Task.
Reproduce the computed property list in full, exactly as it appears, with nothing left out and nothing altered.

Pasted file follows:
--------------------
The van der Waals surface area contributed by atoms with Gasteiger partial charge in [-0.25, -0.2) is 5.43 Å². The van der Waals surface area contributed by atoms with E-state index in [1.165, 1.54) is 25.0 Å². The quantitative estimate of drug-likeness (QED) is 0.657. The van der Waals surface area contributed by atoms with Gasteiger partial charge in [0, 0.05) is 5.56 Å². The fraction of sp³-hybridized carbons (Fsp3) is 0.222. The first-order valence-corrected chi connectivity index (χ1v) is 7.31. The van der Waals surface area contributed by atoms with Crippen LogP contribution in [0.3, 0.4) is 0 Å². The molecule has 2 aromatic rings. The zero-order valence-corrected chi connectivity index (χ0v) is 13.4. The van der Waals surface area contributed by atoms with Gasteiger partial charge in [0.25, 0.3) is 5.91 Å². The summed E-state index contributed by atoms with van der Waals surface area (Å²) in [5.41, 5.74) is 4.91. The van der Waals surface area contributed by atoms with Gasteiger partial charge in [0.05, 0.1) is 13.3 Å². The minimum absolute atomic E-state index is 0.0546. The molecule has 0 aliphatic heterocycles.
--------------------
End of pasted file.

The van der Waals surface area contributed by atoms with Gasteiger partial charge in [-0.25, -0.2) is 5.43 Å². The van der Waals surface area contributed by atoms with E-state index in [1.165, 1.54) is 25.0 Å². The quantitative estimate of drug-likeness (QED) is 0.657. The van der Waals surface area contributed by atoms with Gasteiger partial charge in [0, 0.05) is 5.56 Å². The fraction of sp³-hybridized carbons (Fsp3) is 0.222. The first-order valence-corrected chi connectivity index (χ1v) is 7.31. The van der Waals surface area contributed by atoms with Crippen LogP contribution in [0.3, 0.4) is 0 Å². The molecule has 2 aromatic rings. The zero-order valence-corrected chi connectivity index (χ0v) is 13.4. The van der Waals surface area contributed by atoms with Gasteiger partial charge in [0.25, 0.3) is 5.91 Å². The summed E-state index contributed by atoms with van der Waals surface area (Å²) in [5.41, 5.74) is 4.91. The van der Waals surface area contributed by atoms with Gasteiger partial charge in [0.05, 0.1) is 13.3 Å². The minimum absolute atomic E-state index is 0.0546. The molecule has 0 aliphatic heterocycles.